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We know we are not supposed to but most of us would probably admit to slowing down at the scene of an accident.

Some may say it is best to slow down in case of debris or the emergency services are in the road but if you are honest, you just want to see what has happened.

Fortunately, it is rare to see anything too serious and fires are even rarer still and I can only recall seeing a roadside vehicle fire a couple of times over the years. However, there are concerns electric vehicles will be a fire risk, especially after a number of manufacturers including BMW and Ford have recalled vehicles with potential battery issues.

It shouldn’t be too surprising, anything electric is a fire risk and the manufacturers are understandably being cautious as they iron out what are hopefully teething problems with battery technology. Certainly, insurers do not seem too concerned and recent research by Autocar also plays down the fears, although does highlight that a short circuit in a battery cell can burn at over 1000 degrees celsius and if the fire spreads to other cells (which can number in the thousands) they can be impossible to extinguish and must be left to burn themselves out.

Batteries are therefore protected in crash resistant structures, not just because of the fire risk but because they operate between 400 to 800 volts and are also automatically isolated in the event of a crash to protect both the occupants and emergency services.

Initially, finding an insurer for electric vehicles was difficult because of the lack of a ‘track record’ to enable insurers to properly assess the risks compared with conventional fuelled vehicles. However, insurers are now adapting their policies to include specific covers for electric vehicles such as liability arising from the charging process as well as the charging equipment.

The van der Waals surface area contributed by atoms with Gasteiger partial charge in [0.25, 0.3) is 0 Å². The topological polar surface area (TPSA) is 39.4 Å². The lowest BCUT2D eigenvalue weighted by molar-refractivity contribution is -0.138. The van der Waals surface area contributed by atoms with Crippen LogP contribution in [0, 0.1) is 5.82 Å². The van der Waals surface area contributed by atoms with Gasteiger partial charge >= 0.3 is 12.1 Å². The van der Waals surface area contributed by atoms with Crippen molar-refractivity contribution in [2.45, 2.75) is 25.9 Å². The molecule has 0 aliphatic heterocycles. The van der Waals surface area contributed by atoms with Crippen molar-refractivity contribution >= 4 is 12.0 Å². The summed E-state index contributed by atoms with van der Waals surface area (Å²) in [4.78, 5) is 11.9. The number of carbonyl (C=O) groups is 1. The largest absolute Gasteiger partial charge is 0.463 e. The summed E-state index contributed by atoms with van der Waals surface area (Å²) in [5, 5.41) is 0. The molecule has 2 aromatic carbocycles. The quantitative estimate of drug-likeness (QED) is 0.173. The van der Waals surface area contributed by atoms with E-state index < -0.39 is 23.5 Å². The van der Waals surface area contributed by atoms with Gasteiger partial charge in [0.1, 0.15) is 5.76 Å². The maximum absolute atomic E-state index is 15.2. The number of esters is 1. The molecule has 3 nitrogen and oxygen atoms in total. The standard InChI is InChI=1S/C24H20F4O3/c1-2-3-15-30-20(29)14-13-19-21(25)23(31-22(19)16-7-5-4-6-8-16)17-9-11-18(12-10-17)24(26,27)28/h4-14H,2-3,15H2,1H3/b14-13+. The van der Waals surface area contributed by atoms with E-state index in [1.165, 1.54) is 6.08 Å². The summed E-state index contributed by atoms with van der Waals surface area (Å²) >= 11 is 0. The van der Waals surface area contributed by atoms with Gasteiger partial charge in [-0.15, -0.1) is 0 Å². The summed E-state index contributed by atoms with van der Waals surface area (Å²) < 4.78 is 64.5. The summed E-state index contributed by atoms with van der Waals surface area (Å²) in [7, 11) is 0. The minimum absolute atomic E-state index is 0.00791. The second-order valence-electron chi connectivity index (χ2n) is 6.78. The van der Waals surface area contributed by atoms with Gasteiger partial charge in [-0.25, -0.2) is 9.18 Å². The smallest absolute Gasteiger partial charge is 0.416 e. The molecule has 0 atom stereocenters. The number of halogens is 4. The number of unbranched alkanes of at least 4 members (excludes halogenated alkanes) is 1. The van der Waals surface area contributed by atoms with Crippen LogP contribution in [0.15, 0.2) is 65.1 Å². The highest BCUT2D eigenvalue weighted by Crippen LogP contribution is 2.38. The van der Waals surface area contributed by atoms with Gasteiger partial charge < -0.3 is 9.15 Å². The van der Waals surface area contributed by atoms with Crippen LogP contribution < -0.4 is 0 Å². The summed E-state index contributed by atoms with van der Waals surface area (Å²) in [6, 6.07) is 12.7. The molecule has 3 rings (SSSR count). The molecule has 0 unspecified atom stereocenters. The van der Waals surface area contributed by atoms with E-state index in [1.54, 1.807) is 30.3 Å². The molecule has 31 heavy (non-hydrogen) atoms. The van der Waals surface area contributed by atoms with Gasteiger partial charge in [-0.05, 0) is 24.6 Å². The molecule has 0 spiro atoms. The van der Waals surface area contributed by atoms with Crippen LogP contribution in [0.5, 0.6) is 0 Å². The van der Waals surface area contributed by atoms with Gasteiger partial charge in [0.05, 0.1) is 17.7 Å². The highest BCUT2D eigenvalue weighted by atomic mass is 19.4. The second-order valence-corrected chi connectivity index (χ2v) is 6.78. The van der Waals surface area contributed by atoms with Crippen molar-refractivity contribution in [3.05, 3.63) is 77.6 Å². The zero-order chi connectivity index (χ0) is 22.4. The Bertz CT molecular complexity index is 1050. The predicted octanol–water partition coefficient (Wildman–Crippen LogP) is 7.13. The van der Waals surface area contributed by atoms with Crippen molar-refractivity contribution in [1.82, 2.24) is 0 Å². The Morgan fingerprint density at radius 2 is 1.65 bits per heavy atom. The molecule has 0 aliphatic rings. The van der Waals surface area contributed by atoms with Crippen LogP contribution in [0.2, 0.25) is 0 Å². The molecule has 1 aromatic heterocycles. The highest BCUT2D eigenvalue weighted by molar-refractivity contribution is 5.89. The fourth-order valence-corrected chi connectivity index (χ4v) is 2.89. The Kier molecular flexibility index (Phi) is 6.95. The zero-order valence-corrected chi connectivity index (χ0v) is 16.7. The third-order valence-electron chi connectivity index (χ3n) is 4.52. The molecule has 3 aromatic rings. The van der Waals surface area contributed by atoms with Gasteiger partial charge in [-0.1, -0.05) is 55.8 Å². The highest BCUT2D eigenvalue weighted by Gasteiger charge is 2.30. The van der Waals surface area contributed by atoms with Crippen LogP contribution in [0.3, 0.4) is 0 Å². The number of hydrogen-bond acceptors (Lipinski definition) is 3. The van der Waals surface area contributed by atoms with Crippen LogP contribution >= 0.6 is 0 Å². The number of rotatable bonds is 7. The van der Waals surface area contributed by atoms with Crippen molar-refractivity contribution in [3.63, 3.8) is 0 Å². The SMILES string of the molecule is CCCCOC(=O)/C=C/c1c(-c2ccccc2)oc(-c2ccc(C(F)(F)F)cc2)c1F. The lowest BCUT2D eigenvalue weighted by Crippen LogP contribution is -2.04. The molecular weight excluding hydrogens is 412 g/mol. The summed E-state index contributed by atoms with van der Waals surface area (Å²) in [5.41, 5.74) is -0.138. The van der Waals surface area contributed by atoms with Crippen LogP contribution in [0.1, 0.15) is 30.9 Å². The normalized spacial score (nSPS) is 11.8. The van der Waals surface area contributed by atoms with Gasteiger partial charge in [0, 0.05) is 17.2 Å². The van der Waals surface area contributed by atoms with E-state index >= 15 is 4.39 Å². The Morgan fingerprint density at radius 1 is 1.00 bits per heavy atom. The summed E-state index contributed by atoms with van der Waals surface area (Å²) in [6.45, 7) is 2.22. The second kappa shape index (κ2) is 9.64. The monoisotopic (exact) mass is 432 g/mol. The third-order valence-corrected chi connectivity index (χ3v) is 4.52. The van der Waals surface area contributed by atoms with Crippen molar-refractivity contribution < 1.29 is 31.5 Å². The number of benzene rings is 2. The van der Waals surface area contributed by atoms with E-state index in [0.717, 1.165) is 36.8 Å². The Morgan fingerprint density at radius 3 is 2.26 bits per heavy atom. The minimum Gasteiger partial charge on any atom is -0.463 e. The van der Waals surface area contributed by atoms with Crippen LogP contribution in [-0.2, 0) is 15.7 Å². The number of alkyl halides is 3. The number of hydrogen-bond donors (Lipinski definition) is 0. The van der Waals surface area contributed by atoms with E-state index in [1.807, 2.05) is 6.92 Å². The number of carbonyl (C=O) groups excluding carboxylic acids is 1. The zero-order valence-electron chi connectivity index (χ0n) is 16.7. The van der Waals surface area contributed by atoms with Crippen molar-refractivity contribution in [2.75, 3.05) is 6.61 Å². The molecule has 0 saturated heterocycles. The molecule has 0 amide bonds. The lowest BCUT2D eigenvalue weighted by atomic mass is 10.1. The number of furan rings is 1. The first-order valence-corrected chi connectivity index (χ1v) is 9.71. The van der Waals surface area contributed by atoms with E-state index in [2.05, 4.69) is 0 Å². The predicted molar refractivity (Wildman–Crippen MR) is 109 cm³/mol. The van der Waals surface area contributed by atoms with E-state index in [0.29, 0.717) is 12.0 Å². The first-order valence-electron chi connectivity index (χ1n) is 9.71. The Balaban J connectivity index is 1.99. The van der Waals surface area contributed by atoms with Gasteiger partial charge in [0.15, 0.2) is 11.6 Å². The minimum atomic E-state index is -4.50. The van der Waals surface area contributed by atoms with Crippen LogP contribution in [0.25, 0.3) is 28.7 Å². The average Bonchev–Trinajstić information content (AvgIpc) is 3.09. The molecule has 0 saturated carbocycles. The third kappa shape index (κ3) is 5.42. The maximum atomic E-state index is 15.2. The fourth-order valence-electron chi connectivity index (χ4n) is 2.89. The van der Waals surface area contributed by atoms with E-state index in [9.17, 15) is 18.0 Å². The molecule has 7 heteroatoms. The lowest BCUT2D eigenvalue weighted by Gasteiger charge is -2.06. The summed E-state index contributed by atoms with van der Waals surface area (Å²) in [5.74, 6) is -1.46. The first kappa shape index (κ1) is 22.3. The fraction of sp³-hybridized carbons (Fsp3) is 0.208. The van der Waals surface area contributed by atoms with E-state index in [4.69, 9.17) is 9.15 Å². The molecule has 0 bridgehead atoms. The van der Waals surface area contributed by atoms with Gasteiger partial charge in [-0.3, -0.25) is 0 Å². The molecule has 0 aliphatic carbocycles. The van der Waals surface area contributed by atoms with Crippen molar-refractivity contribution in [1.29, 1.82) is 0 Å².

Premiums are presently higher for electric vehicles, reflecting the increased cost of specialist repair (the batteries are deactivated to make the vehicle safe to be worked upon) and the concern that minor damage to the battery is so expensive it could write off a vehicle.

But with the ongoing energy crisis and the struggle to cope with our existing power demands let alone the millions of extra electric vehicles (there are around 40 million vehicles in the UK) you should probably be more concerned about whether there will be enough electricity rather than an electric vehicle bursting into flames.

I recently spoke to someone who has worked in the Nuclear industry for years and involved in the decommissioning of Dungeness, one of a number that will be phased out by 2025. It didn’t bode well. ‘The people in charge talk a good game about net zero but have no idea where the electricity is going to come from.’

Finally, if vehicle safety is a concern get a windscreen hammer with a cutter that you can keep within easy reach to either smash a windscreen or cut a seatbelt in an emergency. A small investment that you will hopefully never use.

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